Darryl Hunt Contact Information

April 27, 2007

I’ve noticed a good bit of traffic over the last few days from people looking to contact Darryl Hunt. Mr. Hunt now runs a non-profit organization in Winston-Salem, North Carolina. The website for The Darryl Hunt Project for Freedon and Justice is here. The Darryl Hunt Project is dedicated to providing assistance to the wrongfully convicted, to helping ex-offenders transition back into society, and to advocating for changes that will keep innocent people out of prison.

The Darryl Hunt Project for Freedom and Justice
8 West 3rd Street
Suite 300
Winston-Salem, NC 27101

Phone: (336) 831-1912
Fax: (336) 831-1903

Email: info@darrylhuntproject.org


Families of Murder Victims Call for Mercy; Screenings of Love Lived on Death Row

April 27, 2007

News Update 4.27.07

North Carolina

The Greensboro News-Record recommends a ‘lethal rejection’ of the death penalty. Legislators should order a real examination of the medical issues underlying lethal injection, and if it can’t be fixed, it should be abandoned.

In Raleigh yesterday, the families of murder victims called on legislators to abolish the death penalty. “As long as we support executions in our state,” said a woman whose brother was killed, “we’re using the same tactics that the murderers are using.”

Love Lived on Death Row, the critically acclaimed documentary film about the children of Elias Syriani will be screened in Greensboro (May 14, Temple Emanuel, 7 PM) and Durham (May 16, Richard White Auditorium at Duke, 7 PM) next month. Elias Syriani murdered his wife, the children’s mother, in 1990 and was sentenced to death. In time, the children came to forgive their father, and they begged the state of North Carolina to spare his life. The film documents their remarkable journey of healing and forgiveness. Elias Syriani was executed in 2005, his children made orphans again. View the trailer here.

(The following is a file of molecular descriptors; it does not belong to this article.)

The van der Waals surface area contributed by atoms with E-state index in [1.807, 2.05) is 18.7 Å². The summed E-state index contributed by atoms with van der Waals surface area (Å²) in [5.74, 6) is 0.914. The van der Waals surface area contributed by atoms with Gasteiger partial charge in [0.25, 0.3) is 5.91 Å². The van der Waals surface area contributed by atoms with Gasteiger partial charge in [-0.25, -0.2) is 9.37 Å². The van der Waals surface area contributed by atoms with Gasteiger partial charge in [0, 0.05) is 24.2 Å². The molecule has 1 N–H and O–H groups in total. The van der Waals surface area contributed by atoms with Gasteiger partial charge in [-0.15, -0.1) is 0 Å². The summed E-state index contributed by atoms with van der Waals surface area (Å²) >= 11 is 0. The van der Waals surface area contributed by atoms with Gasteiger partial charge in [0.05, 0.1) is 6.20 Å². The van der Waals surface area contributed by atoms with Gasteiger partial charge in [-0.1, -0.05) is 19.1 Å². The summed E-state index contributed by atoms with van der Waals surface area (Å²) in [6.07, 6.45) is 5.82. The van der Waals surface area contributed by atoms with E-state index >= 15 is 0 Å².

The Innocence Project finds another wrongful conviction in Winston-Salem. This time, police withheld part of a videotape showing an assault victim picking her attacker out of a photo lineup – and it’s not the man who has spent a decade in prison for the crime.

Elsewhere

The recent killing of a state trooper in New York has spurred calls for expanding the death penalty in that state. New York hasn’t executed anyone since 1963, and there is currently only one person on the state’s death row.

The National Coalition to Abolish the Death Penalty has launched a new site – InnocentandExecuted.org – to tell the stories of four men who died for crimes they likely did not commit. Rubin Cantu, Carlos DeLuna, and Todd Willingham were killed by Texas. Larry Griffin was killed by Missouri.


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